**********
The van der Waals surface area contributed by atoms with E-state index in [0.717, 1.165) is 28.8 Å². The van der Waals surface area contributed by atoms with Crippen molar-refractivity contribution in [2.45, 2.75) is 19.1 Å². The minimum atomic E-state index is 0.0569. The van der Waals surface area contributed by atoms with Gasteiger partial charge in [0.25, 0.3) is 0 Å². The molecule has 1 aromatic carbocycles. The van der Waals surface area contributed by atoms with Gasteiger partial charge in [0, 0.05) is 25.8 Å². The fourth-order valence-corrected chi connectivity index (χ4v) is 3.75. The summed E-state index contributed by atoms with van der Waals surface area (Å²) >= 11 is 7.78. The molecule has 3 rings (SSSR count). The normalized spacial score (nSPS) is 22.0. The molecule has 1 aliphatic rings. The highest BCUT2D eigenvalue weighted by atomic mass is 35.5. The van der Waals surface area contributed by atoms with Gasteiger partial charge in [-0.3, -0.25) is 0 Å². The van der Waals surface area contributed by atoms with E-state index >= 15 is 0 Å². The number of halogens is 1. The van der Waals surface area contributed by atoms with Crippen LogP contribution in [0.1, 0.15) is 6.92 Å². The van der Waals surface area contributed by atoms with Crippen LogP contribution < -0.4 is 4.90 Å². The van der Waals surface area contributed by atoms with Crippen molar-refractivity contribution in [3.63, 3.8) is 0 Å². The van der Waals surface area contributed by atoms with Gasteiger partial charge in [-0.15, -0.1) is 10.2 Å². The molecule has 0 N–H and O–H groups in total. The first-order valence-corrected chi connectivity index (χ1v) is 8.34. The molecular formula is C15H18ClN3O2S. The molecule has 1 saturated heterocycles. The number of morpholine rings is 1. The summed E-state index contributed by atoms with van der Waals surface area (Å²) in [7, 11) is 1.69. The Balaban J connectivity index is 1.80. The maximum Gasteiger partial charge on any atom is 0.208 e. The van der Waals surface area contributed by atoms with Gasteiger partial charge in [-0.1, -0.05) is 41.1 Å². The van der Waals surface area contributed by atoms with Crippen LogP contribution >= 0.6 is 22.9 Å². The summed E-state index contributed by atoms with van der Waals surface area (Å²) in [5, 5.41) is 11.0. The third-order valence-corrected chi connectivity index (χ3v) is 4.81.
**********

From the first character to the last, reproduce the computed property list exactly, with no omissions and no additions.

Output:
The van der Waals surface area contributed by atoms with E-state index in [0.717, 1.165) is 28.8 Å². The van der Waals surface area contributed by atoms with Crippen molar-refractivity contribution in [2.45, 2.75) is 19.1 Å². The minimum atomic E-state index is 0.0569. The van der Waals surface area contributed by atoms with Gasteiger partial charge in [0.25, 0.3) is 0 Å². The molecule has 1 aromatic carbocycles. The van der Waals surface area contributed by atoms with Gasteiger partial charge in [0, 0.05) is 25.8 Å². The fourth-order valence-corrected chi connectivity index (χ4v) is 3.75. The summed E-state index contributed by atoms with van der Waals surface area (Å²) >= 11 is 7.78. The molecule has 3 rings (SSSR count). The normalized spacial score (nSPS) is 22.0. The molecule has 1 aliphatic rings. The highest BCUT2D eigenvalue weighted by atomic mass is 35.5. The van der Waals surface area contributed by atoms with Gasteiger partial charge in [-0.3, -0.25) is 0 Å². The van der Waals surface area contributed by atoms with E-state index >= 15 is 0 Å². The number of halogens is 1. The van der Waals surface area contributed by atoms with Crippen LogP contribution in [0.1, 0.15) is 6.92 Å². The van der Waals surface area contributed by atoms with Crippen LogP contribution < -0.4 is 4.90 Å². The van der Waals surface area contributed by atoms with Crippen molar-refractivity contribution in [3.63, 3.8) is 0 Å². The van der Waals surface area contributed by atoms with Gasteiger partial charge in [-0.15, -0.1) is 10.2 Å². The molecule has 0 N–H and O–H groups in total. The first-order valence-corrected chi connectivity index (χ1v) is 8.34. The molecular formula is C15H18ClN3O2S. The molecule has 1 saturated heterocycles. The number of morpholine rings is 1. The summed E-state index contributed by atoms with van der Waals surface area (Å²) in [7, 11) is 1.69. The Balaban J connectivity index is 1.80. The maximum Gasteiger partial charge on any atom is 0.208 e. The van der Waals surface area contributed by atoms with Gasteiger partial charge in [-0.1, -0.05) is 41.1 Å². The van der Waals surface area contributed by atoms with Crippen LogP contribution >= 0.6 is 22.9 Å². The summed E-state index contributed by atoms with van der Waals surface area (Å²) in [5, 5.41) is 11.0. The third-order valence-corrected chi connectivity index (χ3v) is 4.81.